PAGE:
• For ideal insulin replacement therapy, each component should come from a different insulin with a specific profile or via an insulin pump (with one insulin)
    Physiologic Multiple Injection Regimens The Basal-Bolus Insulin Concept
  • 19. Basal-bolus Therapy:
      • More frequent decision making, testing, and insulin dosing
      • Allows for variable food consumption based on hunger level
      • Ability to skip meal or snack if desired (bedtime)
      • Reduced variability of insulin absorption
      • Easy to adapt to acute changes in schedule (exercise, sleeping in on weekends)
  • 20. Insulin Injection Devices
    • Insulin pens
    • Faster and easier than syringes
      • Improve patient attitude and adherence
      • Have accurate dosing mechanisms, but inadequate resuspension of NPH may be a problem
  • 21. Mealtime Insulin and Severe Hypoglycemia Aspart vs Regular Insulin 0.1 1 10 All severe hypoglycemia Nocturnal event Nocturnal, glucagon required 4 – 6 hours postmeal Favors Aspart Favors Regular Insulin Relative risk Home PD et al. Diabet Med. 2000;17:762-770 P Values NS 0.076 <0.050 <0.005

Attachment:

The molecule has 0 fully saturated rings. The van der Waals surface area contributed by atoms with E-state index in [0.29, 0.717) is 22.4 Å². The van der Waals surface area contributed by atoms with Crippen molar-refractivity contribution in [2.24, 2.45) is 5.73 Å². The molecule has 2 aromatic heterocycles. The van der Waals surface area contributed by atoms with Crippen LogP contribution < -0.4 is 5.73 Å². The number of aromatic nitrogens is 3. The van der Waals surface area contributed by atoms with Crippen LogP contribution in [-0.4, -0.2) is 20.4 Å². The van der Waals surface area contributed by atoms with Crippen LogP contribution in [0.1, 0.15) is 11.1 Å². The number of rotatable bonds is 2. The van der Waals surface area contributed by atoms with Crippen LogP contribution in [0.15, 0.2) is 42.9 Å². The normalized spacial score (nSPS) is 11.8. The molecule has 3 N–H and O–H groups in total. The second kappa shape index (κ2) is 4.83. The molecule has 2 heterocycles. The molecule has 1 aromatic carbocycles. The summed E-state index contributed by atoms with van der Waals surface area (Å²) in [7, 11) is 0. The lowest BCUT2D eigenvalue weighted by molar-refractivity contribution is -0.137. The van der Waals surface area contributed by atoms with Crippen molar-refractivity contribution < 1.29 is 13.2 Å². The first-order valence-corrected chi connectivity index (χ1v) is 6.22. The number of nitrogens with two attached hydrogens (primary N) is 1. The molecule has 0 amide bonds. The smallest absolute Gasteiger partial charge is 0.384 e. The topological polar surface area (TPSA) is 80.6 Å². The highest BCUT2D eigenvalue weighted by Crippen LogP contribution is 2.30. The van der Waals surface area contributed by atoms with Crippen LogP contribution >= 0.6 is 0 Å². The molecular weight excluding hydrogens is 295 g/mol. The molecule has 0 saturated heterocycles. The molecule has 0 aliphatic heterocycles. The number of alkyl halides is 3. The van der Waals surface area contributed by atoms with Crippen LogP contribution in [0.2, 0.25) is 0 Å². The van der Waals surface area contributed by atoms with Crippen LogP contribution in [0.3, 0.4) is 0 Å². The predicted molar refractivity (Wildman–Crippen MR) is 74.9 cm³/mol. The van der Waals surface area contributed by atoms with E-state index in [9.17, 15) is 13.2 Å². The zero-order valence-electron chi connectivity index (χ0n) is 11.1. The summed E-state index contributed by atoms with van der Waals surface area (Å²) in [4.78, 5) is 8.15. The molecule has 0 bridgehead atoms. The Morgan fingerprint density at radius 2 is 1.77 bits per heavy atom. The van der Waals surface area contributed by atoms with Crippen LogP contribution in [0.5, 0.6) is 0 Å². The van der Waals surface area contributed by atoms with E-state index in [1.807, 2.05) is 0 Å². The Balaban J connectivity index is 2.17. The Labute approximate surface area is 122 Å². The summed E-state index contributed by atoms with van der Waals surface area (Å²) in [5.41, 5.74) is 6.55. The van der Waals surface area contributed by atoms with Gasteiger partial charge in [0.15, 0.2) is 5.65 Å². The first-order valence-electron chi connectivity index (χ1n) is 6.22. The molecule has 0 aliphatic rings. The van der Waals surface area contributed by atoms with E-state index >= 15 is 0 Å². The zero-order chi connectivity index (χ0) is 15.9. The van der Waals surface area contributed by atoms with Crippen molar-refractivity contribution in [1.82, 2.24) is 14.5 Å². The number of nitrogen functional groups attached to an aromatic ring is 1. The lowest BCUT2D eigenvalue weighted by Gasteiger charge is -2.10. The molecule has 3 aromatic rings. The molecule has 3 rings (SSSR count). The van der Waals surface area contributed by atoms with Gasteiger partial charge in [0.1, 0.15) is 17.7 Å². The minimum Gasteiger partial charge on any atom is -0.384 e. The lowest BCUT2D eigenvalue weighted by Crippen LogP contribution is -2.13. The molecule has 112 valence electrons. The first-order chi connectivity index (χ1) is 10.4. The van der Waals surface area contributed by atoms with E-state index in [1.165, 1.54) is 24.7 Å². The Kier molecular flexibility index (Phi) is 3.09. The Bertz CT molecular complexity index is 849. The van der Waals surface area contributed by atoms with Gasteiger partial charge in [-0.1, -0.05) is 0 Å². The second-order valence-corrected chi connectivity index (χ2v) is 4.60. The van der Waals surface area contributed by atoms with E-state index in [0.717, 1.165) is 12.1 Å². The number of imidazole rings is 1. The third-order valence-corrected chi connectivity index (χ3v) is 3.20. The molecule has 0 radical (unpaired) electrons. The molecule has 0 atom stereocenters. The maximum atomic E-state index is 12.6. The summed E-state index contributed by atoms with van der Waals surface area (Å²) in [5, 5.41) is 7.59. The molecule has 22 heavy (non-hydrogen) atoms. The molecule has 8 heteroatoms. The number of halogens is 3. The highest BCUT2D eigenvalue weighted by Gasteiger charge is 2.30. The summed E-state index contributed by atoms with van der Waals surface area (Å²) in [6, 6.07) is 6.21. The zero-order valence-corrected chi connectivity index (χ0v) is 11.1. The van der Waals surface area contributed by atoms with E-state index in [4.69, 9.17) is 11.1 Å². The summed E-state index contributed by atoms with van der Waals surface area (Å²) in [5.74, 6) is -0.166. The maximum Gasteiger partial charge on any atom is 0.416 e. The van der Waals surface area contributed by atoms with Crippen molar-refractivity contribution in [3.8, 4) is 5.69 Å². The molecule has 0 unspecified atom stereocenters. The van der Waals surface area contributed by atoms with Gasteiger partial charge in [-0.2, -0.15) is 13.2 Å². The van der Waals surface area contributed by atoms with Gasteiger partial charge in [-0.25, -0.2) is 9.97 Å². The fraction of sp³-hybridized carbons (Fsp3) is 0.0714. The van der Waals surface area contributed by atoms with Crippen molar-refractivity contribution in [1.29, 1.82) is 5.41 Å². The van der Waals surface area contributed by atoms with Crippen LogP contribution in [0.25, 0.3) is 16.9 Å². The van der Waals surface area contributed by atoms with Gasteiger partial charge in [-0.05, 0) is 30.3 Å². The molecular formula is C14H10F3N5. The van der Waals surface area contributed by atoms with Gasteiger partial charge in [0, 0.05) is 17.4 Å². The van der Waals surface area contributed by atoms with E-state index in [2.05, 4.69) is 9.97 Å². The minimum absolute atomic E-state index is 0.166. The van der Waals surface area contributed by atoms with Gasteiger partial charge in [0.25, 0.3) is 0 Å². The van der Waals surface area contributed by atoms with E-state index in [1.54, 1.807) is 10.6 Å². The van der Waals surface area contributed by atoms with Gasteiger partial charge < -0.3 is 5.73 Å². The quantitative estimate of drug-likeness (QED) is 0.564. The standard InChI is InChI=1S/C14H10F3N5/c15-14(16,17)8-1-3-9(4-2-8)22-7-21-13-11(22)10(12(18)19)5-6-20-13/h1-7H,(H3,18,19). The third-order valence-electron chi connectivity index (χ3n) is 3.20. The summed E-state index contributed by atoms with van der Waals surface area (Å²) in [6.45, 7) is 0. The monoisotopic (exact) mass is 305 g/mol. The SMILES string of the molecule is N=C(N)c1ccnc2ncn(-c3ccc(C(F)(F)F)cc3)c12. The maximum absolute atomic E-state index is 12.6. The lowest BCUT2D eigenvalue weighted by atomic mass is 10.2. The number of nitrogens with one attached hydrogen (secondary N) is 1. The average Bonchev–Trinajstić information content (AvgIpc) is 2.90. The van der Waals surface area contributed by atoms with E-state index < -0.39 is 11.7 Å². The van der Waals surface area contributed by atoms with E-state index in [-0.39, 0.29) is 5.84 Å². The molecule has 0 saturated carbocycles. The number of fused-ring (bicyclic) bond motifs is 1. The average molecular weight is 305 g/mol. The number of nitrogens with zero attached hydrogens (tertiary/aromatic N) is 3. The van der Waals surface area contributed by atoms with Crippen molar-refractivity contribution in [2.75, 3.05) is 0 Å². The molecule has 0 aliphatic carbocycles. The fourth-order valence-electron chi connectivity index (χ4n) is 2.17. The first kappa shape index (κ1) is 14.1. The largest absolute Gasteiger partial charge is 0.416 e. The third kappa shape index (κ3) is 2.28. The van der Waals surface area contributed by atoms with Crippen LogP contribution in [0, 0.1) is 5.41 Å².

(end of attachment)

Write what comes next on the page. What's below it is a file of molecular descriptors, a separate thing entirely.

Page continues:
• 22. Variable Basal Rate Continuous Subcutaneous Insulin Infusion (CSII) 4:00 25 50 75 16:00 20:00 24:00 4:00 Breakfast Lunch Dinner Plasma Insulin µ U/ml) 8:00 12:00 8:00 Time Basal Infusion Bolus Bolus Bolus
  • 23. Insulin Pumps Continuous Subcutaneous Insulin Infusion (CSII)
    • For motivated patients
    • Expensive
    • External, programmable pump connected to an indwelling subcutaneous catheter
      • Only rapid-acting insulin
      • Programmable basal rates
      • Bolus dose without extra injection
      • New pumps with dose calculator function
      • Bolus history
    • Requires support system of qualified providers